Incidence of Bradycardia, Hypotension, Bradycardia with Hypotension and Their Risk Factors in Dogs Undergoing General Anesthesia
thesisposted on 16.10.2019, 16:06 authored by Hung-Chun LinHung-Chun Lin
Background: Bradycardia and hypotension are complications commonly occurring during general anesthesia in small animals. Intraoperative hypotension has been found to be associated with adverse postoperative consequences.
Objectives: The objectives of his study were first, to determine the incidence of bradycardia, hypotension, and bradycardia with hypotension in dogs undergoing general anesthesia, and second, to identify the risk factors associated with these three complications. The third objective was to evaluate the relationship between these three intraoperative complications and the recovery quality in these dogs.
Methods and Materials: A retrospective cohort study was performed using anesthetic records from 250 dogs undergoing general anesthesia between May 23, 2018 and October 1, 2018 at the Purdue University Veterinary Teaching Hospital. Intraoperative bradycardia was defined as heart rate < 60 beats/min for at least two consecutive readings at 5 minutes apart. Hypotension was defined as mean arterial pressure (MAP) < 60 mmHg or a systolic arterial pressure (SAP) < 80 mmHg for at least two consecutive readings. A univariate analysis followed by multiple logistic regression was performed to build the model for bradycardia, hypotension, and bradycardia with hypotension. The relationships between the three complications and the recovery quality were analyzed using the Pearson’s chi-square test.
Results: The study found that out of the 250 dogs, 114 (45.6%) developed bradycardia, 113 (45.2%) developed hypotension, and 32 (12.8%) dogs developed bradycardia with hypotension. The use of dexmedetomidine-based tranquilizers/sedatives, longer duration of anesthesia, and subjection to orthopedic and neurologic surgical procedures were all identified as risk factors for the dogs to develop bradycardia. The use of acepromazine-based tranquilizers/sedatives, young and old age dogs, and dogs subjected to neurologic surgery were associated with the development of intraoperative hypotension. When the length of the anesthesia increased, the chance for developing bradycardia with hypotension increased. There was no significant association between these intraoperative complications and the recovery quality.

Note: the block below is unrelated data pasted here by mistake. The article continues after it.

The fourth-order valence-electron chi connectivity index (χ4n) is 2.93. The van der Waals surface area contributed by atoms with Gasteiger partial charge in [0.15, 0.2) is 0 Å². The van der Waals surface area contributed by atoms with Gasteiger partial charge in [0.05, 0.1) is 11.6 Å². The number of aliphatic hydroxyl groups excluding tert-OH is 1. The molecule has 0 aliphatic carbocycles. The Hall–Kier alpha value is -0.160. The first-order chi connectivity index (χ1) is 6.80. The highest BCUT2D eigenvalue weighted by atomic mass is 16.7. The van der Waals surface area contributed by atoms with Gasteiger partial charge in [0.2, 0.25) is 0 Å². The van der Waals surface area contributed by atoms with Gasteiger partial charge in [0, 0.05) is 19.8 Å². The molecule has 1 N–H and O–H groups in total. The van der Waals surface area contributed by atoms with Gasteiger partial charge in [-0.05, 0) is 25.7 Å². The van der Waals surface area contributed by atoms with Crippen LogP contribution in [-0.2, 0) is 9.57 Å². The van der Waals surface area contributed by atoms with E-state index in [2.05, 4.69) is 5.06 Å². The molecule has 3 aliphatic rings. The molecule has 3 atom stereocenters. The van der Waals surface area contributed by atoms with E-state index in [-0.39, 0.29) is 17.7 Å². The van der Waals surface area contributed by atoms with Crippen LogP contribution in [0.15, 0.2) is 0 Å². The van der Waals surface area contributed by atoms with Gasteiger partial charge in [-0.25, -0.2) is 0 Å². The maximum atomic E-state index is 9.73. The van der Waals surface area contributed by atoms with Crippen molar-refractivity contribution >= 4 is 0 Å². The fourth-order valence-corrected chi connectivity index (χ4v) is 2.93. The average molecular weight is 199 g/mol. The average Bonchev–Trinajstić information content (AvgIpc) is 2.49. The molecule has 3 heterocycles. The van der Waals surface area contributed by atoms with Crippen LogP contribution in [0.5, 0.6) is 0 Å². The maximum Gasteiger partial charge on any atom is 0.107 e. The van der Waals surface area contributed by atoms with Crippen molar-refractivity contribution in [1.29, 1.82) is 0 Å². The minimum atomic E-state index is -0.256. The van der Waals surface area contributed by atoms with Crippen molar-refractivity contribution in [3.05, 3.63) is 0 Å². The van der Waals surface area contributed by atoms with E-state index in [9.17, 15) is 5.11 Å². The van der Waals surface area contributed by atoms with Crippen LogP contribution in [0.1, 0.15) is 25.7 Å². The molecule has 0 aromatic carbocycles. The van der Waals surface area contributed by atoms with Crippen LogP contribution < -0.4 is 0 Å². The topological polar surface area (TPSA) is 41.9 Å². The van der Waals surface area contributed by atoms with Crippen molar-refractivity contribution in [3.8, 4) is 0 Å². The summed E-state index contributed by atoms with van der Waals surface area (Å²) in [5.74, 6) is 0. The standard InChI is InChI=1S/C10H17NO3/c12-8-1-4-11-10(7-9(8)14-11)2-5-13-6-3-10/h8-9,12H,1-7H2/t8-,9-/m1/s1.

Conclusions: We found a high incidence of bradycardia or hypotension while a much lower incidence of bradycardia with hypotension in the anesthetized dogs. The risk factors for bradycardia were the use of dexmedetomidine-based tranquilizers/sedatives, the longer duration of anesthesia, and the performance of orthopedic surgery and neurosurgery. The risk factors for hypotension included the use of acepromazine-based tranquilizers/sedatives, the older or younger age of dogs, and the performance of neurosurgery. The risk factor for bradycardia with hypotension was the longer duration of anesthesia. While these adverse events developed intraoperatively, we could not identify a direct influence of these complications on the recovery quality.